Tuesday, 2 July 2013

Another post about networking

Whether you are already an expat in Denmark or whether you are still thinking of moving to Denmark, you will probably have read on every single expat website the importance of building a network. My blog is not excluded from this - I have mentioned in past posts about the job hunt that networking is important. The thing is, you read about building networks so much that it almost seems like flippant advice. Take it from me, though - it's not flippant. It genuinely is important.

How do I find work in Denmark? 
<insert generic job sites>, <government websites>, oh, and networking is important.
Oh. No new info, I guess.

So yes, many many posts on why networking is important in your job hunt, but fewer posts on how to do it. When I have mentioned the importance of networking to people in person, I can see that they have heard that advice many times and it is often met with a slight nod of the head, a yes-I-have-heard-that-already answer, or even an eye roll (this actually happened to me once). But what the eye-roller and many others didn't and don't seem to realise is that by talking to me and/or others, be it at language school or an expat event, they are networking. Every time you shake hands with somebody new, every time you are introduced to somebody even in a casual way, every time you chat with people at language school, you are networking.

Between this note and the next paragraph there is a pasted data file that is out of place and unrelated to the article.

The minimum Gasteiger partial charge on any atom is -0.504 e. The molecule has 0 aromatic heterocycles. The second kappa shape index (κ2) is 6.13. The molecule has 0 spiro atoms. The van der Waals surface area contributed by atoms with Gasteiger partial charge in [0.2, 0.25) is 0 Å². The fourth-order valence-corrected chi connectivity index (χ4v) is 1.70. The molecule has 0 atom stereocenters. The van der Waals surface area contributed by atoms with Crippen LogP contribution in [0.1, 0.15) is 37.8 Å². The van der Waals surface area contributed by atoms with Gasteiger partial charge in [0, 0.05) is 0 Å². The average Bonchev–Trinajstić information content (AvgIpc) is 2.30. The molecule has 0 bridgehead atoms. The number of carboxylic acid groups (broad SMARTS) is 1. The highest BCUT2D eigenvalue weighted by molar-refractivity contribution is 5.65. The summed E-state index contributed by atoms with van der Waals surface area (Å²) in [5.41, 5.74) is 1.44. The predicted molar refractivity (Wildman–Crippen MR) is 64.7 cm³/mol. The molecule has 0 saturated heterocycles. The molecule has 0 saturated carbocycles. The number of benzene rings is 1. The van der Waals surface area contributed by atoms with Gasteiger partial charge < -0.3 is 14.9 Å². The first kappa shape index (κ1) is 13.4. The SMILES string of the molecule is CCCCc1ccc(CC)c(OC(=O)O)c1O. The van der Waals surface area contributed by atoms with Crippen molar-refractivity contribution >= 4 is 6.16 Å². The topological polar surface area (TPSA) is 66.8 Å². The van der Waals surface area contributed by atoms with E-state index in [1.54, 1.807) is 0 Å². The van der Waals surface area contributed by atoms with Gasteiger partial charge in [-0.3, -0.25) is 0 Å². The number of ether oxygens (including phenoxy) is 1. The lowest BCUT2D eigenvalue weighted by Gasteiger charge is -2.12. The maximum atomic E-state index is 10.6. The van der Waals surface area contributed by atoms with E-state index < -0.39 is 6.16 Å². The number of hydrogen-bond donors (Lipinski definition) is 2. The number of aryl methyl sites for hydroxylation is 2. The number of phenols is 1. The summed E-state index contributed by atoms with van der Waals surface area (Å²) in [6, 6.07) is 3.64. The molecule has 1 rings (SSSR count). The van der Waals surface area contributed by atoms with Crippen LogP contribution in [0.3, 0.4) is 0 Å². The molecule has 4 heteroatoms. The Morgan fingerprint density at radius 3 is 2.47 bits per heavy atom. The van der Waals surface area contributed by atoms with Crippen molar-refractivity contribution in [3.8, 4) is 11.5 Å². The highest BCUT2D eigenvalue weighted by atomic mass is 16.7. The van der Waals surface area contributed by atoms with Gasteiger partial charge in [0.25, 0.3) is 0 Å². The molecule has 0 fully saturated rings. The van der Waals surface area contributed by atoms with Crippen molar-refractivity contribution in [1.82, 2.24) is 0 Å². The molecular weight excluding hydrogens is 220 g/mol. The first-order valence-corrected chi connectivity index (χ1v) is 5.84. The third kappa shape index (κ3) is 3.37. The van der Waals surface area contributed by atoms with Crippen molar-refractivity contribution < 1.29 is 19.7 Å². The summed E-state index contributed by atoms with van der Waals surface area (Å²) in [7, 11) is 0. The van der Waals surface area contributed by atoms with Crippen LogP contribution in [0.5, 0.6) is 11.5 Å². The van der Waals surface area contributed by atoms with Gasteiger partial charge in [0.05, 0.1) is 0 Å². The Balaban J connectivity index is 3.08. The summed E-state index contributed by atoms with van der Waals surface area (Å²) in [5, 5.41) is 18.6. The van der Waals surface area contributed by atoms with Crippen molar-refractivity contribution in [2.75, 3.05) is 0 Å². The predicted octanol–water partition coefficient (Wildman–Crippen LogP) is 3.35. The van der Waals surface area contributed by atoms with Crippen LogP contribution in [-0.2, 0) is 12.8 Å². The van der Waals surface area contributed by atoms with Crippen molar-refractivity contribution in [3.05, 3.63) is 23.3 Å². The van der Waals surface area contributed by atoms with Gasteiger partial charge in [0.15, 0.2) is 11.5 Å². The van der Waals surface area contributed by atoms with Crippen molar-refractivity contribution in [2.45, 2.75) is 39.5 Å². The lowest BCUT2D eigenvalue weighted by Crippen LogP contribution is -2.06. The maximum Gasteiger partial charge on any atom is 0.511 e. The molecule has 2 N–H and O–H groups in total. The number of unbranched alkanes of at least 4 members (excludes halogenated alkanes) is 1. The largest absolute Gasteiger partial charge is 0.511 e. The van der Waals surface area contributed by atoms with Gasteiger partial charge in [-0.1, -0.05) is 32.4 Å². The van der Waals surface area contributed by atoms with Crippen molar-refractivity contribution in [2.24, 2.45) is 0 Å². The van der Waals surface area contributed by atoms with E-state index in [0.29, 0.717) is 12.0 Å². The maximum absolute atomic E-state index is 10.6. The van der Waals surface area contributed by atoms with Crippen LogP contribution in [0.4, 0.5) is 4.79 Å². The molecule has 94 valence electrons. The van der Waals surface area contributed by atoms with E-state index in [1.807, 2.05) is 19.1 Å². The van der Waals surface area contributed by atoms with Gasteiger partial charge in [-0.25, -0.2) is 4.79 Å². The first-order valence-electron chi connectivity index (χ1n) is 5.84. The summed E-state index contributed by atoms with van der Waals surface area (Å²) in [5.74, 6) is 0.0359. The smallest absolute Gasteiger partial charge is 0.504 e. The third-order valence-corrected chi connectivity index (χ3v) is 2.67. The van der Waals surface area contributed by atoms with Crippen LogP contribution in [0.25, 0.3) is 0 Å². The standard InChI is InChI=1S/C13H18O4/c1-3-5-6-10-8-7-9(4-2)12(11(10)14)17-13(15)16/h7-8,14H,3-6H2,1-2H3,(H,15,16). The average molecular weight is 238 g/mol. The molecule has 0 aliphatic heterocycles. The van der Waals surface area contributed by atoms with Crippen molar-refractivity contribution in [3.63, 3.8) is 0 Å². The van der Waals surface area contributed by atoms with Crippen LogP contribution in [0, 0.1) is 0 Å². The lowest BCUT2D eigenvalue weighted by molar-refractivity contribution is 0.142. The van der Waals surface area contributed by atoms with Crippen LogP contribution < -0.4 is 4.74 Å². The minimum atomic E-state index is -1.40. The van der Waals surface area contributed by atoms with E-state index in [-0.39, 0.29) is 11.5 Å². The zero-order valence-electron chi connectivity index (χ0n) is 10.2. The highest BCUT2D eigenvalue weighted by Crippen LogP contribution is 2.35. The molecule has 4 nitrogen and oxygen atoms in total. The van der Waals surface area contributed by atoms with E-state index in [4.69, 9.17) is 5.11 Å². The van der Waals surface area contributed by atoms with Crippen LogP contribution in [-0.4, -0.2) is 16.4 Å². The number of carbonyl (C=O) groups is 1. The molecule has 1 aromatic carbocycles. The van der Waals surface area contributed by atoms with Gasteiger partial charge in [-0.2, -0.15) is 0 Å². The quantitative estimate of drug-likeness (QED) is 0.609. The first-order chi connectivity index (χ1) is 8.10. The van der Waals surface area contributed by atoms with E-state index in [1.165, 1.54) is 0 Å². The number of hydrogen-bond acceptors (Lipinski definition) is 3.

Take the eye-roller. That irritated me. I had been asked a question and I had tried to give practical advice, which was met with what I think is an incredibly rude gesture. But what if I had actually been in a position to help this person? As far as this lady was concerned, I was just another expat in Denmark at language school, learning the complicated language that Danish is. But for all she knew, I could have worked in recruitment. She could have had the skill set for a job I was trying to fill. But after being met with that attitude, I didn't really want anything further to do with her other than be civil. It's the way I feel about bad service - treat me badly and I will put up with a bad waiter (for example) for as long as I am forced to, but once our time is over I will not come back and certainly not recommend the establishment. I'll give another example closer to what we're talking about, in one of my old jobs I had an assistant. She started out well but then started to come in late, started to come back from lunch nearly drunk and then got into the habit of coming in hungover. She soon left, and I was relieved. A few months down the road she applied for a job where a lady worked with whom I had a very strong professional relationship with strong mutual trust. She had gotten the CV and saw the old workplace, where she knew I worked. She called me for a recommendation and of course I could not give a glowing one, after the behaviour I had seen. We call that burning bridges.